Thursday, 3 October 2019

Being Mr Wickham - Future Plans

Adrian Lukis, the definitive Mr Wickham for many TV viewers, returned to the role of George Wickham live on stage this September in Bath and  Stamford. Adrian reprised his beloved (oh go on, you know you do!) role in Being Mr Wickham, a brand new play written by Adrian and me, that lifts the sheets on exactly what Jane Austen's most roguish gent has been up to in the last thirty years.

Our sell-out audiences have loved the show and we're keen to bring it to as wide an audience as possible. Adrian and I have had such interest in Being Mr Wickham that I've established a mailing list so people who want to know more can be the first to hear news about the show or any new dates, not to mention the occasional bit of glorious Georgian news too.

If you're interested, you can sign up at the link below. We'd love to see Mr Wickham ride again... all over the world!

Sign up to the mailing list

Tuesday, 17 September 2019

Meet Mr Wickham and Me in Stamford

I’m thrilled to share the details of two forthcoming events at the Stamford Georgian Festival. I'll be giving a talk on innovation and enlightenment, followed by Adrian Lukis in Being Mr Wickham, my brand new one-man show that lifts the lid on what Jane Austen's most notorious rogue has been up since his marriage to Lydia.

Details of both events are below, we'd love you to join us!

More Than a Dream: Imagination and Innovation in the Age of Enlightenment, 29th September, Stamford Arts Centre, 5pm
In the Georgian era, knowledge and technology moved at a breathless pace. The Age of Enlightenment changed the landscape of the nation and from breathtaking architecture to intriguing experiments such as the so-called Electrical Boy, people couldn’t get enough of this brave new world.  This entertaining talk will look at invention and innovation in the Age of Enlightenment and examine what enlightenment really meant to the Georgians.

To book, click here!

Being Mr Wickham, Old Theatre Royal, Bath, 29th September, Stamford Arts Centre, 7pm - EXTREMELY LIMITED AVAILABILITY

Written off as a rake and reviled as a rogue, join George Wickham on the eve of his sixtieth birthday to discover his version of some very famous literary events. From childhood games at Pemberley to a run-in with Lord Byron, via marriage to Lydia and just a little bit of matchmaking for Elizabeth Bennet and Mr Darcy, Mr Wickham is ready to set the record straight.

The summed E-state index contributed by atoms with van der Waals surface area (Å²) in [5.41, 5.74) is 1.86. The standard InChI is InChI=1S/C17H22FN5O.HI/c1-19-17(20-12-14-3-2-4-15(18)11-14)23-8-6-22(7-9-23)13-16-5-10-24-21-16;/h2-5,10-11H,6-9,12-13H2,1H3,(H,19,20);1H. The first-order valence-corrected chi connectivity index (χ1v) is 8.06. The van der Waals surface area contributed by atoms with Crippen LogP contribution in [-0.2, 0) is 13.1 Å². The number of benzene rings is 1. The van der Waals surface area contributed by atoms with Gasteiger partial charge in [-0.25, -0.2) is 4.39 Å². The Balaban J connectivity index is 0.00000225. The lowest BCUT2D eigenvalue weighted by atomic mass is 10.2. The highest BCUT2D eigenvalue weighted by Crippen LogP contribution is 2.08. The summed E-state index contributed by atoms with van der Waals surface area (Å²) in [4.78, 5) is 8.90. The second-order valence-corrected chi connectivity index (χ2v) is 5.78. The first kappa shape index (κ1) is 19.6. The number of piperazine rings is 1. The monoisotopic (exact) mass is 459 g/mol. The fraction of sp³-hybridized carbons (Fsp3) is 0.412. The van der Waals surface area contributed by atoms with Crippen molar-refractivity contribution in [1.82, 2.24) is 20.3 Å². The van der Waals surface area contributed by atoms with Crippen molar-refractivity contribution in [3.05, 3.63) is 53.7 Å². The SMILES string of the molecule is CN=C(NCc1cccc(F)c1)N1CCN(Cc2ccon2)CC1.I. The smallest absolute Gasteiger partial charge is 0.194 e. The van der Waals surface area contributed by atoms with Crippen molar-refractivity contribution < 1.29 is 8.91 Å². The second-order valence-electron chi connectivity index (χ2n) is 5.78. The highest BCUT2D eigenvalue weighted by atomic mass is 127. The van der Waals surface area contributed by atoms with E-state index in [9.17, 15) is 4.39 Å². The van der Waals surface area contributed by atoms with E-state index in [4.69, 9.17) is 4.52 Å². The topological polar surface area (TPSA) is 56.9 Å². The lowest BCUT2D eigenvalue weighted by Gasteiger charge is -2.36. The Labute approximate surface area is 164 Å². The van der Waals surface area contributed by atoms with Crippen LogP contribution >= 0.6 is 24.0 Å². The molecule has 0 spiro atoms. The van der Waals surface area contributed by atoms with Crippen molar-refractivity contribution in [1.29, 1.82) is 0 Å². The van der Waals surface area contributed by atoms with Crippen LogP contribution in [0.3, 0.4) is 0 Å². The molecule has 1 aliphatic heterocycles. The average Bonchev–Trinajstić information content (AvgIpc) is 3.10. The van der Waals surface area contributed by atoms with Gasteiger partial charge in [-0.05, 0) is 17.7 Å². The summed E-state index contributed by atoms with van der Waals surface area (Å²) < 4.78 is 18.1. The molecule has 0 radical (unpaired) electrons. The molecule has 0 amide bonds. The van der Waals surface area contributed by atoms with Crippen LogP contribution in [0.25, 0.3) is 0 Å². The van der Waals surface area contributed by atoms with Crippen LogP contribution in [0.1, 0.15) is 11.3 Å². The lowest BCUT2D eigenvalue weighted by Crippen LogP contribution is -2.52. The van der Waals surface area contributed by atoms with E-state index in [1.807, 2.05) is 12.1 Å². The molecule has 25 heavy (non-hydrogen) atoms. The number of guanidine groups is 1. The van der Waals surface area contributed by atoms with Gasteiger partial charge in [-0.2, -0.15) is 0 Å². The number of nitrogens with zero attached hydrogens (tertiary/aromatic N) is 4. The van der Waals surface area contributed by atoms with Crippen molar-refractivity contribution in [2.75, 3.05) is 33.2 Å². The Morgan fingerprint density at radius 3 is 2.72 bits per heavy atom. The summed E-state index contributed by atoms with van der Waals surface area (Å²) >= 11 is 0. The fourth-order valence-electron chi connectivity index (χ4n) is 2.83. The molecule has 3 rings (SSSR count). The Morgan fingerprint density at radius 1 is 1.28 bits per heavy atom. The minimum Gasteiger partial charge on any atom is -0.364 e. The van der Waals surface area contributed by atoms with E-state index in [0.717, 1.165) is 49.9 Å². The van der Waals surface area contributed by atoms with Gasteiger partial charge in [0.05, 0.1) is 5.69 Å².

This brand new production by Catherine Curzon sees Adrian Lukis return to his celebrated role as George Wickham, Jane Austen's most quintessential trouble-maker.

To book, click here! LIMITED TICKETS REMAIN

Tuesday, 3 September 2019

The Captain and the Theatrical

The Captain and the Theatrical, our Regency romcom drag extravaganza, is out to buy today!

Buy it now or read on for an extract.

When Captain Pendleton needs an emergency fiancée, who better to turn to than his male best friend? After all, for Amadeo Orsini, life’s one long, happy drag!

Captain Ambrose “Pen” Pendleton might have distinguished himself on the battlefield at Waterloo but since he’s come home to civvy street, he’s struggled to make his mark.

Pen dreams of becoming a playwright but his ambitious father has other ideas, including a trophy wife and a new job in America. If he’s to stand a hope of staying in England and pursuing his dream, Pen needs to find a fiancée fast.

Amadeo Orsini never made it as a leading man, but as a leading lady he’s the toast of the continental stage. Now Cosima is about to face her most challenging role yet, that of Captain Pendleton’s secret amour.

With the help of a talking theatrical parrot who never forgets his lines, Orsini throws on his best frock, slaps on the rouge and sets out to save Pen from the clutches of Miss Harriet Tarbottom and her scheming parents.

As friendship turns into love, will the captain be able to write a happy ending for himself and Orsini before the curtain falls?


Summer 1817

As Captain Ambrose Pendleton strode through the gates of Vauxhall Gardens, he didn’t see the crush of people or the lights in the trees, or hear the music. He was thinking only of seeing his friend Orsini once again.

But first there was the show, which Orsini had raved about in his letter. Cosima was from his stable of talent, and Orsini had been insistent that his friend watch the most remarkable, exquisite and well-formed young lady to grace the continental stage.

And her adorable performing parrot!

Ambrose entered the pavilion where Cosima was to perform. He took his seat and, as he waited for the show to begin, found himself enjoying the hubbub of ordinary people around him. How nice it was to be back among the throng of humanity, without the smell of gunpowder or the roar of cannon or the parade-ground shout. He glanced about the audience, wondering if his friend was there, but Orsini was nowhere to be seen.

The quartet struck a note, and applause rang through the pavilion as the velvet curtain was drawn back. The woman who emerged was tall and slender but, as Orsini had promised, well-formed. Here in a summer London, her diaphanous gown and tumbling curls transported Ambrose instantly back to his youth in Italy, to a world of classical myth and striking women, yet none that he could recall were as striking as the creature who now tripped across the stage, one slender arm outstretched for the bright blue parrot that perched upon her pale wrist, the yellow and red feathers beneath its wings and at its breast shimmering.